I went to two events this week that were worth the time. The first, on Weds 30th November, was for independent consultants and hosted in Bermondsey by the Public Relations and Communications Association (PRCA).
Two speakers brought different perspectives on the evening’s theme ‘The Body Achieves What the Mind Believes.’ Author Michael Townsend Williams urged us to pay more attention to our breathing especially in the midst of trying daily work situations. He should know something about stress having worked in advertising at Saatchi’s.
The second speaker, Ruth Butah, emphasised the importance of attitude, focus and determination to reach goals, and shared from her own life about juggling children and home with work duties.
It was good meeting some of the other PRCA members. Savvy and highly experienced communication professionals, it reminded me just how important it is to somehow keep embedded within these peer and mentoring relationships, both for learning and for encouragement. A couple of conversations have already clarified some career-related decisions. Thanks, Hasnath, for arranging this evening at such a great venue (Lexis PR, 75 Bermondsey Street, London).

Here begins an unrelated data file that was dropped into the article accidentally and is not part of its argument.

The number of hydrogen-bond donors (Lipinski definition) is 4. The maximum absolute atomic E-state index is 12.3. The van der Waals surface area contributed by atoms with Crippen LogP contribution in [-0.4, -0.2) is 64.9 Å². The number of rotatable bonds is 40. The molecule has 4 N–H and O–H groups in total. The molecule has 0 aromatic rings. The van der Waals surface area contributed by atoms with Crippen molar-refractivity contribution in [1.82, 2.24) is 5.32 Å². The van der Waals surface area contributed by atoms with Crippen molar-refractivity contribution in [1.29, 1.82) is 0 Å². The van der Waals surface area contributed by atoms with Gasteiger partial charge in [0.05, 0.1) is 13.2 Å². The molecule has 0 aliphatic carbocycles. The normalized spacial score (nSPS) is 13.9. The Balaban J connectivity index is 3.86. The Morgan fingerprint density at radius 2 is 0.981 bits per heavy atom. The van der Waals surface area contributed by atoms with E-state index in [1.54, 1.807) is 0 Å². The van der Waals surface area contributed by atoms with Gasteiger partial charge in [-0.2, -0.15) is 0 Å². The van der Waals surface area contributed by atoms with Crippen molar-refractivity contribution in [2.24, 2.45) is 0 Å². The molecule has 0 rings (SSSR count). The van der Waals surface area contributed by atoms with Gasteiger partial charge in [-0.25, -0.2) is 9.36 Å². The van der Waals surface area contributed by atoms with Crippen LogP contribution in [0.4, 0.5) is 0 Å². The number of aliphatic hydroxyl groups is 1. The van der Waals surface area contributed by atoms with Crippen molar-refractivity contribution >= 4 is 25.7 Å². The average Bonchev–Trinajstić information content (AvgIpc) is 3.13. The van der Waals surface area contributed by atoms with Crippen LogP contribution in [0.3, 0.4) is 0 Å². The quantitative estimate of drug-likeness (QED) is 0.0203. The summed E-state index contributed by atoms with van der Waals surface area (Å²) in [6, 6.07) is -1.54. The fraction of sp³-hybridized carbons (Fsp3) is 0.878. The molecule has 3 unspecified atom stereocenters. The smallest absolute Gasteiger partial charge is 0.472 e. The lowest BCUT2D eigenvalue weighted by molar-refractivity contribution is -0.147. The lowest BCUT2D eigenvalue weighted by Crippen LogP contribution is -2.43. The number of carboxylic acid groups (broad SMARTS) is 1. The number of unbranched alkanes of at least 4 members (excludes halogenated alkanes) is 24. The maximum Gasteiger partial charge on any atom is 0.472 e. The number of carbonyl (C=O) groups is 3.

Back in 2010 when I was working there as a communications specialist for UNICEF, Niger was facing a humanitarian crisis – a severe food crisis bordering on famine. Drought and high food prices had hugely distressed Nigeriens, especially outside the capital, Niamey: villagers such as the pastoralist pictured below (name withheld) and the two Tuareg men were seeing their livestock dying off because of the lack of food. ‘This year there was so little rain during the growing season that not only did the fields of millet not bloom, but the secondary greens used for animal fodder also failed.’*
By 10 October 2010, 263,273 children had been treated for severe acute malnutrition at nutrition rehabilitation centres. **
The World Food Programme told the BBC that 17 per cent of children (one in five) were acutely malnourished. This was well above WFP’s normal 15 per cent threshold for declaring an emergency.
Droughts followed by heavy rains that lead to floods in the Sahel region are, in fact, cyclical problems. Today, environmental challenges are exacerbated by population displacements caused by neighbouring conflicts in Mali, Nigeria and Libya.
And yet, life has to go on for the average Nigerien, even in the midst of a crisis. This includes being gainfully employed and supporting the country economically and socially, while solid sustainable solutions are sought for its current problems and longer term growth.